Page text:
Top positive review
25 people found this helpful
Stunning, glossy and sumptuous
on 12 June 2007
I am quite new to Tarot & I deliberately started off with a 'beginner's deck' - the excellent Sharman-Caselli deck. Although I personally found it a brilliant, easy deck to initiate me into the ways of Tarot, I also found it a little bland: soft colours, quite plain drawings and I found myself looking for something a little more glossy, more attractive and more sumptuous.
That's where the Gilded Tarot came in and not only ticked those boxes but blew them right out of the water. I cannot fault the artwork of these cards. Everything about the colours used, the images chosen & the design on the back of the cards just fits perfectly. My only slight criticism would be that sometimes the faces of the characters are a bit distracting as they are real photos whilst the rest of the body is a drawing which can be a bit weird but on the whole it is a beautiful deck.
The cards themselves pretty much stick to the traditional names for both Major and Minor Arcanas. In this deck, Strength is numbered 8 and Justice is numbered 11. The images themselves are, I find, quite different to the Rider Waite tradition (although the artist says he has tried to stick to it) thus many of the well known figures appear quite differently in this deck - the Fool is pictured as a court jester juggling signs of the zodiac with a gold hoop about his legs, the Emperor is also clutching the signs of the zodiac, the wheel also depicts signs of the zodiac around it with a big sunburst at the centre of the wheel. There are also a lot of references to machines and machinery throughout the cards which the author and artist explain in the accompanying booklet.
Court figures have usually lost their thrones and the backgrounds tend to be quite minimal although there are a lot of animals appearing in this deck which has a comforting feel - I am thinking about the 10 of swords where a stag looks over the body of the man stuck by swords.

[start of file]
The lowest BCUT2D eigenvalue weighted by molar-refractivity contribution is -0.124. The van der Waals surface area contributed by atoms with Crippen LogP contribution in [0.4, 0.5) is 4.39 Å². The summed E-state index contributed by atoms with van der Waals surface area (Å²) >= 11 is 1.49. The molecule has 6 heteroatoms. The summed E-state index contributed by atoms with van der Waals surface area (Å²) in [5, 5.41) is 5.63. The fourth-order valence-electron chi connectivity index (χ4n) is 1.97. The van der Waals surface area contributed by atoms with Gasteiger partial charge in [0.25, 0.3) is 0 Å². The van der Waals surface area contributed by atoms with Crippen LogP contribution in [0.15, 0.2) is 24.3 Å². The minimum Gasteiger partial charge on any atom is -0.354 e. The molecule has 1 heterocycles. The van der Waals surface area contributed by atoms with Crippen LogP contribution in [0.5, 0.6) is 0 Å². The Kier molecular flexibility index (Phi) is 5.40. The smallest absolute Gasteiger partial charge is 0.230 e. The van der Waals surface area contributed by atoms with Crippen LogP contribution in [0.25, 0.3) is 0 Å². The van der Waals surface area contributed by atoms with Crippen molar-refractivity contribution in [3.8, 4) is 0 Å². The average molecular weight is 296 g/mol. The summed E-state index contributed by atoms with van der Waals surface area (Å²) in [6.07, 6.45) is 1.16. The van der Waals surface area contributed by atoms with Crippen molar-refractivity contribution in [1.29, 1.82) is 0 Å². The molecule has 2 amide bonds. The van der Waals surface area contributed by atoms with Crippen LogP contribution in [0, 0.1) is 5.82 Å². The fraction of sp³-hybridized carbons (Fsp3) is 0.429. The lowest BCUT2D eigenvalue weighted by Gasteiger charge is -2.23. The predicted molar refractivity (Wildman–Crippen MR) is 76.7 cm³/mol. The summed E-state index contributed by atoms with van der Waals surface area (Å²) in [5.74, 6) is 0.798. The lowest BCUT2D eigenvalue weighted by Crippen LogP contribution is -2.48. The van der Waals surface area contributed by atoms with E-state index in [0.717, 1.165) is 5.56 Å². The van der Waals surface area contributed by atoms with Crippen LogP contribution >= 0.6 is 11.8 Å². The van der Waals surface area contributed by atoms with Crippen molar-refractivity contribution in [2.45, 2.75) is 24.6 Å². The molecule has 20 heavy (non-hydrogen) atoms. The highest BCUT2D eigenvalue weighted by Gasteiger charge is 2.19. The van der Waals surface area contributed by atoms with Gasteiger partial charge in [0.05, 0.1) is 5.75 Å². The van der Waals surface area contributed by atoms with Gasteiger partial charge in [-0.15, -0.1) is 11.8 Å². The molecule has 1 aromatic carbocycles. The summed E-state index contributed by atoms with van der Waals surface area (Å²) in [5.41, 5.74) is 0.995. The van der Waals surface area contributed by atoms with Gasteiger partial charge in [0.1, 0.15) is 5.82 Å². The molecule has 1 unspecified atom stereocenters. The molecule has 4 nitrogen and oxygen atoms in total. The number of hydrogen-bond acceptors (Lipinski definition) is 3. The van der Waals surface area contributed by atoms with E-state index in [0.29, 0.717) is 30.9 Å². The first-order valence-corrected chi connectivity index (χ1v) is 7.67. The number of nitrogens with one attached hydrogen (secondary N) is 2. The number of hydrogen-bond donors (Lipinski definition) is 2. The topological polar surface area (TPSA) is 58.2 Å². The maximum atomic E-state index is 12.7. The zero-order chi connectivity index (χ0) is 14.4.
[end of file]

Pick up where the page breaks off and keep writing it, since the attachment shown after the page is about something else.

The cards themselves are quite thick and glossy, relatively narrow & really lovely to hold but very slippery to shuffle! The cards have a black border which contain the gem that is coloured according to the suit that it belongs to e.g. green for pentacles etc etc. The borders are a lovely touch to the drawings and the gem helps you identify the suit immediately. Pip cards are illustrated.
The reverse of the cards shows a vibrant sunburst but are not reversible (i.e. you would not be able to tell if the card was upright or reversed until you turned it over).
The booklet provided also contains basic meanings for the cards and luckily includes meanings for the machine imagery included on the cards which actually turns out to be quite interesting. An organza bag is also included and is very handy for keeping the cards in but they also thoughtfully include a plain white box that you can illustrate yourself if you choose.
All in all, this deck of cards gets the 5 star treatment because of the artwork and presentation of the cards and the booklet. They are absolutely stunning.
However, they are not my favourite deck, because the images are pared down and have lost a lot of the traditional symbols, I find it really hard as a beginner to intuit the meanings of the cards, they just simply do not speak to me. I have tried to do a reading for a family member and whilst they really enjoyed it and said it was really relevant, I felt quite uncomfortable and not confident. I don't think that I am ready for these quite yet, but because they are so attractive, I think that once I become more confident with the Tarot as a whole, I would be more drawn to using these.
If you love Tarot, if you are a reader or even if you just collect, you will love having these in your collection.
The Fool in this deck of cards really looks like George Bush though - have a look for yourself, you'll see what I mean!!!